Lill’s research focus is on iron-sulfur biogenesis, and his achievements for German science are indeed strong as iron, as evident by his awards and medals (including the Leibniz Prize of €1.55 Mn in 2003), his impressive funding acquisition success and publication record. Recently however, a sulfuric smell of rotten eggs emitted from the whistleblowing platform PubPeer, tainting his legacy. Currently 9 Lill papers are affected, the evidence looks worrisome, and might indicate possible data manipulations. Mostly it is about apparently duplicated gel bands. Luckily however, most papers are 13 and more years old, nobody would expect Professor Lill to have stored the original data for so long, even if it was ever available. The despicable attack on Professor’s Lill research record will be surely thwarted by the journals’ reluctance of dealing with problems in old papers, and of course by the tremendous respect and influence this Senator enjoys in German academia. In fact, both DFG and the two research integrity Ombudspersons of the University of Marburg refused to comment on the PubPeer evidence. Leopoldina announced to me to have the “accusations” addressed by their Ombudsman; DFG mentioned to have had the PubPeer information “forwarded inside the house”.
Continue reading “Data integrity conspiracy against German research senator Roland Lill?”
The Swedish Karolinska Institutet (KI) has investigated its own cell biologist and well-funded autophagy researcher Helin Vakifahmetoglu-Norberg, following my publishing of a dossier with evidence for data manipulations in her papers. Also PubPeer evidence was considered. This was a second investigation of Vakifahmetoglu-Norberg, who was fully acquitted by KI already in 2016. While the new KI investigation progressed, one of Vakifahmetoglu-Norberg’s publications was retracted (Shen et al, Oncogene 2008), due to image duplications and unavailability of original data. With their second decision, KI again exonerated Vakifahmetoglu-Norberg from all suspicions. One of the reasons was: since the Shen et al 2008 is retracted, it ceases to exist. Hence, all image duplications it shares with other Vakifahmetoglu-Norberg papers cease existing also. Other arguments were the author’s assertions to have reproduced more than 10 year old results faithfully (since the original data was unavailable), or her presenting evidence that similar looking images were in fact dissimilar. Unfortunately, where such original data could be recovered, it was shown only to internal investigators at KI, noone else. The case is closed, no appeal is possible. There will be no corrections even, unless journals do the unlikely thing and decide not to accept the KI decision.
Another Vakifahmetoglu paper (Imreh et al, J Cell Biol. 2011) is still under KI investigation but she has officially nothing to do with it. KI announced to follow this through with her former boss and the paper’s last author, Boris Zhivotovsky. He is under another KI investigation already, together with several of his colleagues including the department’s prefect Ulla Stenius (see my report here), who received the KI letter about Vakifahmetoglu whitewashing in cc. Continue reading “Data manipulation evidence in Helin Vakifahmetoglu papers “warrants no further consideration””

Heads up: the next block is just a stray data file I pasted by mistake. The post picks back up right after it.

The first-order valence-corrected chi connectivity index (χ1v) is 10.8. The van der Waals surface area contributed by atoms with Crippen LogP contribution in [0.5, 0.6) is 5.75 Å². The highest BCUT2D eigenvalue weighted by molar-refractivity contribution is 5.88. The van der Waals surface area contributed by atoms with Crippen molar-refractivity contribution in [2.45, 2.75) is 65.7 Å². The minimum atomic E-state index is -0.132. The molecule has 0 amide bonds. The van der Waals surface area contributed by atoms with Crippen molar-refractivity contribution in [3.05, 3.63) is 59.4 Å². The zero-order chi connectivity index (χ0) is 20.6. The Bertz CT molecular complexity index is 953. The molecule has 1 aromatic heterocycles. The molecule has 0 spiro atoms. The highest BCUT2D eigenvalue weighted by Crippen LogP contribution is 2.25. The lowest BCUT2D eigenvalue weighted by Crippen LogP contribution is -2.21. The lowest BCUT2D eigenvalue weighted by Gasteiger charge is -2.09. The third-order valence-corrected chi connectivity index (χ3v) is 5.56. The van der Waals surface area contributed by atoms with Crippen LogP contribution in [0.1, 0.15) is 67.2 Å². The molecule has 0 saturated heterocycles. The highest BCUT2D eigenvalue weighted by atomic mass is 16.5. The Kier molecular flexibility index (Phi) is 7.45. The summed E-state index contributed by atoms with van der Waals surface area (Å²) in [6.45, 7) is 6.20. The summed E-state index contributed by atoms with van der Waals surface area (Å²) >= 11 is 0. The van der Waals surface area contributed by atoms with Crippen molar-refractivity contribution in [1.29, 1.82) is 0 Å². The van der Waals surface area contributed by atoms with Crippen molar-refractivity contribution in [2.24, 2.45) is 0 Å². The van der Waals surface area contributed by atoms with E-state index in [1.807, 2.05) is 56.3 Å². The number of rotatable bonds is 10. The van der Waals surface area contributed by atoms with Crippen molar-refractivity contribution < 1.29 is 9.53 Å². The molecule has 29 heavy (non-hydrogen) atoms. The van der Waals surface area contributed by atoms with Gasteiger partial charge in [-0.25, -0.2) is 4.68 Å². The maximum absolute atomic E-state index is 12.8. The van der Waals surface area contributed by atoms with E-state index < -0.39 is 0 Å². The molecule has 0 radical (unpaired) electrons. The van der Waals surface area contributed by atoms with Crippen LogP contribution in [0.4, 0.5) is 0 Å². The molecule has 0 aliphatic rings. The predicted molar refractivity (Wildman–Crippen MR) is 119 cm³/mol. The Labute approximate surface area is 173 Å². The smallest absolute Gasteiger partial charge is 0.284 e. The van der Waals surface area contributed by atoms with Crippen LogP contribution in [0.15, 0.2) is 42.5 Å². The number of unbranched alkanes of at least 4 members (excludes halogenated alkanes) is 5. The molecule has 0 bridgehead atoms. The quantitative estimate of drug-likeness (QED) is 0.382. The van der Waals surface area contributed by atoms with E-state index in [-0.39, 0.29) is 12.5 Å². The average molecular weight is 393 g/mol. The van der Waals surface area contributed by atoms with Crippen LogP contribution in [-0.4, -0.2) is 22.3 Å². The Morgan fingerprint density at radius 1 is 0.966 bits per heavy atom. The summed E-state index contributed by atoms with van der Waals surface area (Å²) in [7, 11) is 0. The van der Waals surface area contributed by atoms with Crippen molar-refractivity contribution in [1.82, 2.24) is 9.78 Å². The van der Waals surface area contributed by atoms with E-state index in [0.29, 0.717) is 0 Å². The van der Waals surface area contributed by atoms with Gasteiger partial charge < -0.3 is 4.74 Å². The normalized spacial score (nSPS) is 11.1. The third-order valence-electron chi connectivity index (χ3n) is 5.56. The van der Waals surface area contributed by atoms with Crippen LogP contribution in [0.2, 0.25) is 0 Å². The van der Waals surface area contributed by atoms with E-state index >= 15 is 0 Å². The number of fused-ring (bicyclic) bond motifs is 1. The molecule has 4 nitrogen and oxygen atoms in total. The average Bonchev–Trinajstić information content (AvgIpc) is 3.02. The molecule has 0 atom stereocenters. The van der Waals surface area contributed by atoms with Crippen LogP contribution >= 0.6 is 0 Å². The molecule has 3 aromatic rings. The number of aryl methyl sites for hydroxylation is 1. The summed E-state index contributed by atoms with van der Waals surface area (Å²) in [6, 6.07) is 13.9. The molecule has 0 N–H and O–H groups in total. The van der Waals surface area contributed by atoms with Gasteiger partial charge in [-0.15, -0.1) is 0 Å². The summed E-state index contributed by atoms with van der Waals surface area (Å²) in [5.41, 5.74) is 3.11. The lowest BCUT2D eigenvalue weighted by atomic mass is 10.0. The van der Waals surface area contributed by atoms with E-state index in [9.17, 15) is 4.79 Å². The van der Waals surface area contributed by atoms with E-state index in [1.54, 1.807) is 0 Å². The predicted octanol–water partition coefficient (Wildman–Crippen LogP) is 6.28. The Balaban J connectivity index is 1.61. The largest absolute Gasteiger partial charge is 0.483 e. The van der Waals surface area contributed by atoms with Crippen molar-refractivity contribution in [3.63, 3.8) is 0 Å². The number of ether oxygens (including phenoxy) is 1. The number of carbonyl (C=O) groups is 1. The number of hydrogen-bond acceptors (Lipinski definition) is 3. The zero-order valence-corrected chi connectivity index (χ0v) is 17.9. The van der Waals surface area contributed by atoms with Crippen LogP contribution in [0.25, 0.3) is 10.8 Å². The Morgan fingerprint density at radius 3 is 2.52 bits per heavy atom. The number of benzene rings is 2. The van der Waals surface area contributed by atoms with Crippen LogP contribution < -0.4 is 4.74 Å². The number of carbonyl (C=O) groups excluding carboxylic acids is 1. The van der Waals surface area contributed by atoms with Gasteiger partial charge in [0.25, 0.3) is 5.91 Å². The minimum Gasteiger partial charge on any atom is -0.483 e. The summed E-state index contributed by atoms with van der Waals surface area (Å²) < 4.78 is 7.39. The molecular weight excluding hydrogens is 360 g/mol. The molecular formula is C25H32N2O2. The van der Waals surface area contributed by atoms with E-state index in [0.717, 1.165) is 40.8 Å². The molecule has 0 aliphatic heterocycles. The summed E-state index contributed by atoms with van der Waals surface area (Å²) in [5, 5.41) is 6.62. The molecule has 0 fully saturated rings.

Protein expression analysis by western blots appears to be the weak spot of life science, because these blots are so often reported to be manipulated. However, this is only because anybody, even without any background in biology can spot re-used western blot bands, just using a good eye or some computer skills. Unlike with other analytical tools, like real-time PCR or microscopy imaging, you don’t need specialist knowledge or access to raw data to spot digital manipulations of western blots. One of the most famous western blot breeders is the Brazilian diabetes researcher Mario Saad (see whistleblower reports on my site here and here). Below is the case of his two colleagues from Poland.
Some time ago, I was contacted by a Polish scientist with a dossier of suspected western blot duplications in the publication of the pharmacologist Bożena Gabryel from the Department of Pharmacology at the Medical University of Silesia in Katowice, Poland. Gabryel specializes in oxidative stress research, four of her publications on this topic were accused to feature duplicated western blots, in different context. Sometimes suspicions were raised that selected individual bands in different western blots look too similar, which might suggest manipulative band duplications.
Soon after, another whistleblower independently contacted me with another dossier about yet another set of Gabryel’s papers, all featuring as lead or even corresponding author Krzysztof Łabuzek, who is an adjunct professor at this same Medical University of Silesia with interest in immune system and who also has a clinical practice for internal medicine in a small town near Katowice. Labuzek’s papers seem to feature a whole gallery of re-used western blots, as the dossier suggests. Additionally, that second whistleblower expressed concerns about western blot splicing and suspected band re-used in papers featuring the first author Joanna Ślusarczyk, PhD student in the lab of Agnieszka Basta-Kaim at the Polish Academy of Sciences in Krakow. Basta-Kaim is also co-author on one Gabryel paper now suspected of data manipulations.
Continue reading “The western blot doctors of Silesia”